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Angles of Attack (Frontlines) Paperback – April 21, 2015
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"Enlightenment Now: The Case for Reason, Science, Humanism, and Progress"
Is the world really falling apart? Is the ideal of progress obsolete? Cognitive scientist and public intellectual Steven Pinker urges us to step back from the gory headlines and prophecies of doom, and instead, follow the data: In seventy-five jaw-dropping graphs, Pinker shows that life, health, prosperity, safety, peace, knowledge, and happiness are on the rise. Learn more
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About the Author
Marko Kloos was born and raised in Germany, in and around the city of Münster. In the past, he was a soldier, bookseller, freight dockworker, and corporate IT administrator before he decided that he wasn’t cut out for anything other than making up stuff for a living. He writes primarily science fiction and fantasy, his favorite genres since his youth, when he spent most of his allowance on German sci-fi pulp serials. He resides in New Hampshire with his wife, two children, and a roving pack of vicious dachshunds.
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Top customer reviews
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Ok, given the love I just shared you're asking and wondering why only 4 stars; this gets compared to the "classics". While this is a great series and I love Mr. Kloos's story telling my 5 star books are Starship Trooper, The Forever War, the Dorsi series, and Old Man's War. Having said that this is a very good book and series.
The rest of the book is devoted to the quest to bring the task force back home to Earth which is now under “blockade” by the Lankies who, for some strange reason, have taken Mars but then simply stopped. That is one huge part of the story that I have a real difficulty with. Why do the Lankies invade everything in sight (almost) but not Earth? We know they could do so easily so it is utterly illogical.
There are quite a bit of action going on in this book and it is quite well done. These parts of the book are reasonably realistic and the laws of physics are still respected even though this is science fiction. What still frustrates me though is that, after five years of combating the Lankies, the humans have still not come up with some heavy penetrator that can punch a hole in a Lanky ship. This annoys me enormously. Especially since we do get a second evidence that the Lankies can be hurt that way in this book and it would actually not be requiring quantum leaps in technology to achieve.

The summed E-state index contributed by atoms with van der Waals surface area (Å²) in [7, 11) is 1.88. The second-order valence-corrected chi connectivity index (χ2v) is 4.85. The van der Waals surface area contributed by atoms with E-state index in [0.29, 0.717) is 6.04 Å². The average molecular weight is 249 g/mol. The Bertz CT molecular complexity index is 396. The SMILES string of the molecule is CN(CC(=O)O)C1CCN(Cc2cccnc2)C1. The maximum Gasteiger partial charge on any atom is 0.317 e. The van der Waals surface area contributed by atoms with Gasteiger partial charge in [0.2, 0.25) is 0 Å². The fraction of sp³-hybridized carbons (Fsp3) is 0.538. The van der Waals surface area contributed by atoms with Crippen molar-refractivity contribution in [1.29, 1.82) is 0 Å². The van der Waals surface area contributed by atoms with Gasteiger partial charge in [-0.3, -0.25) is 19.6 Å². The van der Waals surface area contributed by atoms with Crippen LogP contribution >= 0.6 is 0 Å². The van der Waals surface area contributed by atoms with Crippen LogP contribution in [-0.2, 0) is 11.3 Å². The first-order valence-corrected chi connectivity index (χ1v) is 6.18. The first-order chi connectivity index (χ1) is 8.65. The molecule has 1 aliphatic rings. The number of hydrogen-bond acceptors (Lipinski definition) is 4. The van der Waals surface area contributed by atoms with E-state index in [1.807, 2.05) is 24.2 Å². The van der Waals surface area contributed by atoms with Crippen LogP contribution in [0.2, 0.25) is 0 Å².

The book ends somewhat in a void as far as I am concerned. The task force do achieve their objectives although at high costs but Earth is not what it used to be and, of course, the Lankies are still at the doorstep. The outlook is not exactly a happy one but the book does not really hint at any path forward. Quite to the contrary. Some of the decisions by the characters to stay behind, for what looks like entirely nostalgic reasons, did not sit that well with me.
It is a shame really because the author does indeed write quite well. If there would have been less of the illogical elements in the story this would probably have been a great book. Now it is “just” good.
Marko Kloos, however, is in a class of his own and, dare I say it, should have the same impact as Joe Haldeman's Forever War! The story, which started in Terms of Enlistment, is gritty and real, neither glorifying nor belittling the realities of war, and follows the career of Andrew Grayson in a war against a seemingly unstoppable alien force.
I noticed, fleetingly, a reviewer who called the aliens 'unrealistic'. They 'Lankies' may or may not be realistic in terms of the laws of physics, but their seeming indestructibility and almost complete indifference to humanity makes us question our place in the Universe, which is , in my humble view, not a bad thing.
So, in brief, Kloos' series, although as action-packed as any of the books I mentioned above, has a more sober message and for readers who want a bit more than the standard fare, I heartily recommend this series.
Also the authors infatuation with officers in the military ALL being self serving jerks with one self sacrificing exception is ridiculous. Sure some are bad but this author seems to take his small armed forces experience and project it onto a whole nations army. This was in the earlier novels but it was much worse in this one.
Glad it was only $0.99 because it's not worth much more than that. Since I already bought the other books I'll probably read them eventually but I feel like I need a break from this guys stupidity and rush to just churn out books.